Red Sea trip photos: some scenery

To finish off the deluge of photographs taken while on board the boat while we were on our liveaboard trip to the Red Sea, here are some pictures of the scenery

A tidy deck

Lines, mooring ropes, anchor ropes and any other piece of rope on a boat has an uncanny knack of getting knotted, tangled or generally in the way. There are a multitude of ideas and ways of keeping ropes tidy and in order, and every skipper has his own theory.

Bag in the nose of the boat
Bag in the nose of the boat

Seahorse is a boat used mostly with new students – for some, we provide their first ever boat ride – we often have people doing completely unheard of things with ropes including tossing them overboard without tying them off. I have tried to make sure I reduce the likelihood of a mishap so amongst other things I have marked the deck Port and Starboard, and the lines on the pontoons are colour coded: red for port and green for starboard.

If there is a line on the boat that should not be untied, the knots are covered with insulation tape and the most recent addition to the rope organisation system on board are these bags for keeping mooring lines off the deck and out of the way. Fenders are attached permanently at the stern to avoid them going overboard unclipped, and it is the same up front in the bow.

Storage bag
Storage bag

I have also recently moved the life jackets from the hatch in the bow to these two grey bags on the stern for easier access. The O2 unit will now move into the hatch in the bow, as it is a little more sensitive to salt water.

Life jackets live in bags next to the engines
Life jackets live in bags next to the engines

An underwater braai with Jan Braai – part II

The braai at the slipway in Hout Bay
The braai at the slipway in Hout Bay

Yesterday I told you about the test run of Jan Braai’s underwater fireplace. Some repairs were necessary after that day, as the glass had cracked during the test run. The designer added a few improvements and upped the suggested amount of ballast for the final attempt. Weather days just were not playing along so we ended up in the harbour at the Hout Bay slipway on a very grey day. I had Seahorse for boat support, and Craig and Mark were there to assist in-water.

Sinking the braai in Hout Bay
Sinking the braai in Hout Bay

The water looked good. The viz was not amazing, but certainly a good few metres for decent underwater footage. With a cameraman from Atlantic Edge Films, a cameraman from Jan Braai and GoPro and a further three or four GoPro cameras, we were ready to hit the water. Jan packed the unit with wood, firelighters, a grill a lighter and some wors (for foreign readers: boerewors, wors for short, is a type of South African sausage that is typically cooked over a fire) and then shut the rear panel. This panel had glove holes with gloves attached inside, like a chemistry experiment or hazardous materials unit, so the activity in the box underwater could be managed from outside.

We wheeled the underwater braai into the water and swam it out to the buoy and anchors we had placed at the right depth beforehand. Sadly the required ballast had once again been miscalculated, and the centre would not sink to the correct depth. Back to the slipway we went, and the team added rocks and a few hundred kilograms of sand in plastic bags. We swam the braai back out to the required depth and this time it was a success.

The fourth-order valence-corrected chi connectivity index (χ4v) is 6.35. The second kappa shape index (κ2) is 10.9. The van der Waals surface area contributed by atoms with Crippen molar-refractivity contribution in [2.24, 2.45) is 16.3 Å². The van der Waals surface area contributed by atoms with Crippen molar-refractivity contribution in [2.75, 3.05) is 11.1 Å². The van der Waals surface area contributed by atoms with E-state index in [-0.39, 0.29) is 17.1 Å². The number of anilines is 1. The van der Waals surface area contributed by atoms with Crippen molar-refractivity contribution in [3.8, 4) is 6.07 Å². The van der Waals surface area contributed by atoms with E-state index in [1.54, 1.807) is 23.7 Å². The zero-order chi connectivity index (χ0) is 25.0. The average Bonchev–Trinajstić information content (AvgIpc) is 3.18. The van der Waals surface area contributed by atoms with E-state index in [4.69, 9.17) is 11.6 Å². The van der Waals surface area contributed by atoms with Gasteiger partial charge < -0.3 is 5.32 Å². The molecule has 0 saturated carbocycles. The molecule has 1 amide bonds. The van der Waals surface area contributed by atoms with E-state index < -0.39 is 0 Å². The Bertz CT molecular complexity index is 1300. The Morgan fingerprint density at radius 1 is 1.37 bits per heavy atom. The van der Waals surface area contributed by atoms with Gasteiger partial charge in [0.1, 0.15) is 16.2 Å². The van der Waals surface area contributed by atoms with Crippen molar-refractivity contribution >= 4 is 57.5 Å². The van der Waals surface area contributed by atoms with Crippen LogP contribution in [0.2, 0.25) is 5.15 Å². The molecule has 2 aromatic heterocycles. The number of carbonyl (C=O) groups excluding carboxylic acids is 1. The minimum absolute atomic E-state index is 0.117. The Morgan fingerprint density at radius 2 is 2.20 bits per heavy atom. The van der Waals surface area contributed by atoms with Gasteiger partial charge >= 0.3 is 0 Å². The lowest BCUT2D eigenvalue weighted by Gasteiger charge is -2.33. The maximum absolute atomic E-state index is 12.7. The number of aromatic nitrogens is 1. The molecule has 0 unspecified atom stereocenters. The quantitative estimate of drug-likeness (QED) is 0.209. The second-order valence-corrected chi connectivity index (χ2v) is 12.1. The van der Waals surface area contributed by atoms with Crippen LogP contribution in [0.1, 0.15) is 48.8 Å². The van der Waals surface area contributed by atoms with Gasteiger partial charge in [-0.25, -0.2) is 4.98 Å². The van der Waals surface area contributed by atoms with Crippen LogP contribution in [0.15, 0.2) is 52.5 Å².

The tide was so high that the jetty in Hout Bay was submerged
The tide was so high that the jetty in Hout Bay was submerged

Once the unit was submerged Jan, on scuba, with two safety divers in attendance, inserted his hands into the gloved openings, took the lighter, lit the firelighters and got the wood burning. The stack had an extractor fan to draw the smoke out and pipes to draw fresh air in, and once the flames took hold of the very dry well prepared wood the smoke was visible above the water.

The underwater braai in action
The underwater braai in action

Jan then surfaced and waited a while for the wood the burn to coals. He then descended again and started the world’s first ever underwater braai. It took around 20 minutes before he surfaced, claiming the wors was ready for consumption. The unit was winched up to above the water line, Jan then removed the rear cover and proceeded to eat the first piece of meat cooked underwater.

The cooked (and some uncooked) wors in the braai after the event
The cooked (and some uncooked) wors in the braai after the event

All in all the idea masterminded and executed by Jan Braai was a resounding success and was done to celebrate National Braai Day on the 24th September. The program showing the execution of the idea was broadcast on Kyknet on Friday 27 September 2013.

There’s been a bit of press coverage – no one has done this before, as far as we know – and there are a couple of videos on youtube documenting the event. Check out a round-up of media coverage here, if you missed it.

Dive sites (Malta): The anchor at Cirkewwa

The visibility at Cirkewwa is usually very good
The visibility at Cirkewwa is usually very good

Not far from the wreck of the tugboat Rozi, off Cirkewwa in Malta, is situated a huge anchor, lying on the sand. It’s quite encrusted with sea plants and is an arresting site for passing divers.

The anchor is over two metres long
The anchor is over two metres long
Swimming over the anchor
Swimming over the anchor

The dive details shown below are from a dive we did on the Rozi (our first dive in Malta, in fact), after which we visited the anchor on our way back to shore.

After some years in the sea the anchor is quite encrusted
After some years in the sea the anchor is quite encrusted

Dive date: 2 August 2011

Air temperature: 31 degrees

Water temperature: 22 degrees

Maximum depth: 30.9 metres

Visibility: 30 metres

Dive duration: 44 minutes

Tony continues on towards shore
Tony continues on towards shore